Oh, no. I spent a long day traveling, getting my daughter to the airport in Minneapolis so she could fly off to Phoenix for 10 weeks of research (she has arrived, and seems a bit shocked to be in a desert), and then I drove all the way back. I sit down to see what has happened in the world, and discover that Charlotte Allen hates me. She doesn’t like you much, either. And she got her little tirade published in the LA Times. Let’s take a look and see what she doesn’t like about us.
Her opening is clear. She thinks we’re “crashing bores”. A hint for Ms. Allen: never start an essay by declaring your subject to be boring. Either your readers will stop at that point, or they’ll read on and discover that despite your claim, you seem to be concerned enough to write on at excessive length about something that is supposedly boring.
Second paragraph: she says something about Eagleton. I read Eagleton’s book, and didn’t recognize her summation (Dawkins and Hitchens indulged in “a philosophically primitive opposition of faith and reason that assumes that if science can’t prove something, it doesn’t exist”), either from the Eagleton book or from the statements of either Hitchens or Dawkins. This line of argument doesn’t last beyond one paragraph, however — perhaps because there is no way she can defend it — and she quickly drops any pretense of wanting to engage a substantive argument. Instead, she tells us more specifically why we’re boring.
My problem with atheists is their tiresome — and way old — insistence that they are being oppressed and their fixation with the fine points of Christianity. What — did their Sunday school teachers flog their behinds with a Bible when they were kids?
Well, personally, I don’t feel that I’m opressed. I’ve pointed out before that it’s awfully easy for an atheist to just keep his or her mouth shut and pass for a believer. My usual theme instead is to show what a botch theists have made of the country, and how hypocritical they are, and how absurd their beliefs are. But otherwise, yes, we do have de facto discrimination against the godless in America; we have some blatant examples, and of course there is the obvious fact that one must be a professing believer to get elected to office in most places in this country. All Allen musters against this evidence is the claim that atheists are a tiny minority (which makes it all right to discriminate, I guess?), and there are only six states with anti-atheist clauses in their constitutions. Logic…not her strong suit.
As for the claim that we’re fixated on the “fine points of Christianity”, I don’t think so. Atheists are more concerned with the basics: where is the evidence for a god, any god? Some of us are a bit fascinated with the Christian obsession with the details of ritual and dogma in the absence of any reason to accept their core beliefs, but that’s not our weird fixation, Ms. Allen — it’s yours.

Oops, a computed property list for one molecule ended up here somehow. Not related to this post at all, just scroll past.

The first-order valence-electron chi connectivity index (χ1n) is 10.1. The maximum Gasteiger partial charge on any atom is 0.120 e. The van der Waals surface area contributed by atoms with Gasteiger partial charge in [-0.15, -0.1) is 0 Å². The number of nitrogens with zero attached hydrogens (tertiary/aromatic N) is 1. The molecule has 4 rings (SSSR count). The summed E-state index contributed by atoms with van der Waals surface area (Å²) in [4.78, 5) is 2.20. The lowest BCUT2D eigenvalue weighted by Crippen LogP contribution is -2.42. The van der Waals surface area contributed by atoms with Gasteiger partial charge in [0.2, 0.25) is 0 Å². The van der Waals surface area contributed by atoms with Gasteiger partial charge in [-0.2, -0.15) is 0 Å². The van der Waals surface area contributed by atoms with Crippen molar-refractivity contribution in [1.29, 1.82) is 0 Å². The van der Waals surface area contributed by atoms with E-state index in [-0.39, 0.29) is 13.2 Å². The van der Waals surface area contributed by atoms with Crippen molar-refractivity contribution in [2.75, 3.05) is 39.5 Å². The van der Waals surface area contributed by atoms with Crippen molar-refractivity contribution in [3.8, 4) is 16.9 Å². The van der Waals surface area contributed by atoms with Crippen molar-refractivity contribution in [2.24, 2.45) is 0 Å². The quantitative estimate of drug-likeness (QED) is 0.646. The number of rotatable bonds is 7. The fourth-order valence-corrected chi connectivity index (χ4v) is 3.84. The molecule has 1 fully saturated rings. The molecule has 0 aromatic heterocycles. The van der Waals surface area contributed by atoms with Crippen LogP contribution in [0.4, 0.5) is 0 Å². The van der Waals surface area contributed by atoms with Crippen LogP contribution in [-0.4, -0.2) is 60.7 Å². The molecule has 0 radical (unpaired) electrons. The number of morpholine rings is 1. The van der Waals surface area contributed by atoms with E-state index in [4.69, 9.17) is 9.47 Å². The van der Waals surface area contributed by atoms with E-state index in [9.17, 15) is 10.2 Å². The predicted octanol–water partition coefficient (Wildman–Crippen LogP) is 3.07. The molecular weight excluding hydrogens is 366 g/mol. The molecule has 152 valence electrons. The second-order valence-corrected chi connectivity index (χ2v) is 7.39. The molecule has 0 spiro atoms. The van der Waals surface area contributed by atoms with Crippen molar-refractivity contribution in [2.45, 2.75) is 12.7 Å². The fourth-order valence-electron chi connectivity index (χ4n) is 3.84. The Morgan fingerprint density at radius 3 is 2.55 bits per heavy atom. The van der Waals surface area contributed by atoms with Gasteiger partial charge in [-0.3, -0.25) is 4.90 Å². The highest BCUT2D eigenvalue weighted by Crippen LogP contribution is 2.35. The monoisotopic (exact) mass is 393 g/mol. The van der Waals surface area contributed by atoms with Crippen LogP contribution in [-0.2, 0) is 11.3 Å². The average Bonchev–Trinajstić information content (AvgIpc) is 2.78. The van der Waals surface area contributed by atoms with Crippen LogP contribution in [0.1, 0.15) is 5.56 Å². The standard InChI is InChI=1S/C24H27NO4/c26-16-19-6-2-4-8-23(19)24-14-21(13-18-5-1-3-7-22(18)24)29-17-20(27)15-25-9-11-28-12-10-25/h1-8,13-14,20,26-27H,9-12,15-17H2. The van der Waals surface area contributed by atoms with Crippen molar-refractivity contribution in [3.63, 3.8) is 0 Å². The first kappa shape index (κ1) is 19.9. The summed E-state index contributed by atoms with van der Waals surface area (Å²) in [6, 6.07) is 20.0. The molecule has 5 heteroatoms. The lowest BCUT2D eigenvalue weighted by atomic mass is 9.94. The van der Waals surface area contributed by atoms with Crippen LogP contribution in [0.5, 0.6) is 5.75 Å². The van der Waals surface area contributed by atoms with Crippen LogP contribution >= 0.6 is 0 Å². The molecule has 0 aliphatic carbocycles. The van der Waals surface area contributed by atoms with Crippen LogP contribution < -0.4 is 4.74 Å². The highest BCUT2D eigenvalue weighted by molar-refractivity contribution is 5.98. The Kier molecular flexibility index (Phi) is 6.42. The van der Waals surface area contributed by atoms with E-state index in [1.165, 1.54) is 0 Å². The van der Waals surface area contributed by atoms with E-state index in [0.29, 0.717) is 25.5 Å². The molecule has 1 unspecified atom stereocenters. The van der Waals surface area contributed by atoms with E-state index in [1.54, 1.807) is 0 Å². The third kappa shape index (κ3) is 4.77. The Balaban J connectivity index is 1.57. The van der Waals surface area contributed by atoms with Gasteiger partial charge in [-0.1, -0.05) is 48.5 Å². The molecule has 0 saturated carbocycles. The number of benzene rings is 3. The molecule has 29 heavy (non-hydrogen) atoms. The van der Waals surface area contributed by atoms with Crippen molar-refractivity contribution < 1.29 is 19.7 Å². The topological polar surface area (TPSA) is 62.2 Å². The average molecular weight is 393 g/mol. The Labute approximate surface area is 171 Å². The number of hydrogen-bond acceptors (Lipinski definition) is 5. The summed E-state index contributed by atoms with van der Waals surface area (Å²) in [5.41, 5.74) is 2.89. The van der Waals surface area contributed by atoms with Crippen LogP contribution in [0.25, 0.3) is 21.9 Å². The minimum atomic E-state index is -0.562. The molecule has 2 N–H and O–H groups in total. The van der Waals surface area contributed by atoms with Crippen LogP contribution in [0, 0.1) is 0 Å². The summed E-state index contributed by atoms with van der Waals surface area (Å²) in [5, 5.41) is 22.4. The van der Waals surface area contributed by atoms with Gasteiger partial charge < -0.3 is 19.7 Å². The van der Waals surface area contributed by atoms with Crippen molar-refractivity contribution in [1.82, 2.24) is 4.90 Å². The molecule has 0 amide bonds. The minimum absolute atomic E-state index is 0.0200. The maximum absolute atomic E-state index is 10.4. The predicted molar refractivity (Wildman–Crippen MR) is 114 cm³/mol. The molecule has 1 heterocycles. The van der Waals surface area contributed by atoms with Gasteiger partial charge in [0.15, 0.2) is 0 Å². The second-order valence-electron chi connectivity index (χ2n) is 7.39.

Then there is an incoherent middle where she just flames on about how mean atheists are (I call them all horrible names, you see), never seeming to notice that all she is doing is spouting angry vitriol about atheists. Gripe, gripe, gripe. The only time she even tries to state what the position of theists might be is in her closing paragraph, and again, she’s oblivious to the problem with her position.
What atheists don’t seem to realize is that even for believers, faith is never easy in this world of injustice, pain and delusion. Even for believers, God exists just beyond the scrim of the senses. So, atheists, how about losing the tired sarcasm and boring self-pity and engaging believers seriously?
Yes? We know you work hard to maintain a belief in a loving, personal god in the absence of evidence and the existence of facts that contradict you. We agree with you that it is remarkably unlikely and difficult to understand. We also agree that the existence of god is something you can’t sense — we can’t sense it either. Whenever we engage you seriously this is the same stuff we get, over and over again: we’re just supposed to believe in the absence of your ability to explain why we should.
There simply isn’t anything to engage in Allen’s howl of outrage. I’m a little surprised that something so shallow and empty could get published in the LA Times at all, especially with Charlotte Allen’s track record. My only previous encounter with her was an astonishing rant in the Washington Post, in which she flatly claimed that women were dumber than men. Seriously. While claiming there was no difference in average intelligence.
It should be impossible to take this raving crazy loon seriously, but somehow she’s getting published in major newspapers. That’s the real mystery.